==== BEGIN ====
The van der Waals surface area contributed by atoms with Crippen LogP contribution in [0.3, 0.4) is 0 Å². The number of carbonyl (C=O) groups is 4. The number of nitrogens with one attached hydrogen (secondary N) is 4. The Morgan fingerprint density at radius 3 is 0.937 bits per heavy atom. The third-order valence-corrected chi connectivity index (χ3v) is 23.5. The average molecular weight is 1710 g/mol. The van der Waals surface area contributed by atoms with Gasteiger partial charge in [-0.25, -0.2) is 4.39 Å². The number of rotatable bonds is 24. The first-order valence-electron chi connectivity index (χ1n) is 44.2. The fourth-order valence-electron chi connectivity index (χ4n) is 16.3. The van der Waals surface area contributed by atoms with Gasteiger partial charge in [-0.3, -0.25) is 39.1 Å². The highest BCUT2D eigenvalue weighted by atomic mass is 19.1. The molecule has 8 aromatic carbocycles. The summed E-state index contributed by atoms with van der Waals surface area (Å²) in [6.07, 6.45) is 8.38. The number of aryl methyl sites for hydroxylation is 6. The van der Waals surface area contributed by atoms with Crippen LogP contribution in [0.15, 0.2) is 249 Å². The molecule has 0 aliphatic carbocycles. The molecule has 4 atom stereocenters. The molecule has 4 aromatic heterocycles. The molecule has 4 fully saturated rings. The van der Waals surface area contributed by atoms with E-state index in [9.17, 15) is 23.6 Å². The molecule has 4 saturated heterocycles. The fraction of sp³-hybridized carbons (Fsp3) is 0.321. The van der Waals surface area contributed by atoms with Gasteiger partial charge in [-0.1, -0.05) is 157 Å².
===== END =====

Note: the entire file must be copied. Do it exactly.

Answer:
The van der Waals surface area contributed by atoms with Crippen LogP contribution in [0.3, 0.4) is 0 Å². The number of carbonyl (C=O) groups is 4. The number of nitrogens with one attached hydrogen (secondary N) is 4. The Morgan fingerprint density at radius 3 is 0.937 bits per heavy atom. The third-order valence-corrected chi connectivity index (χ3v) is 23.5. The average molecular weight is 1710 g/mol. The van der Waals surface area contributed by atoms with Gasteiger partial charge in [-0.25, -0.2) is 4.39 Å². The number of rotatable bonds is 24. The first-order valence-electron chi connectivity index (χ1n) is 44.2. The fourth-order valence-electron chi connectivity index (χ4n) is 16.3. The van der Waals surface area contributed by atoms with Gasteiger partial charge in [-0.3, -0.25) is 39.1 Å². The highest BCUT2D eigenvalue weighted by atomic mass is 19.1. The molecule has 8 aromatic carbocycles. The summed E-state index contributed by atoms with van der Waals surface area (Å²) in [6.07, 6.45) is 8.38. The number of aryl methyl sites for hydroxylation is 6. The van der Waals surface area contributed by atoms with Crippen LogP contribution in [0.15, 0.2) is 249 Å². The molecule has 0 aliphatic carbocycles. The molecule has 4 atom stereocenters. The molecule has 4 aromatic heterocycles. The molecule has 4 fully saturated rings. The van der Waals surface area contributed by atoms with E-state index in [9.17, 15) is 23.6 Å². The molecule has 4 saturated heterocycles. The fraction of sp³-hybridized carbons (Fsp3) is 0.321. The van der Waals surface area contributed by atoms with Gasteiger partial charge in [-0.1, -0.05) is 157 Å².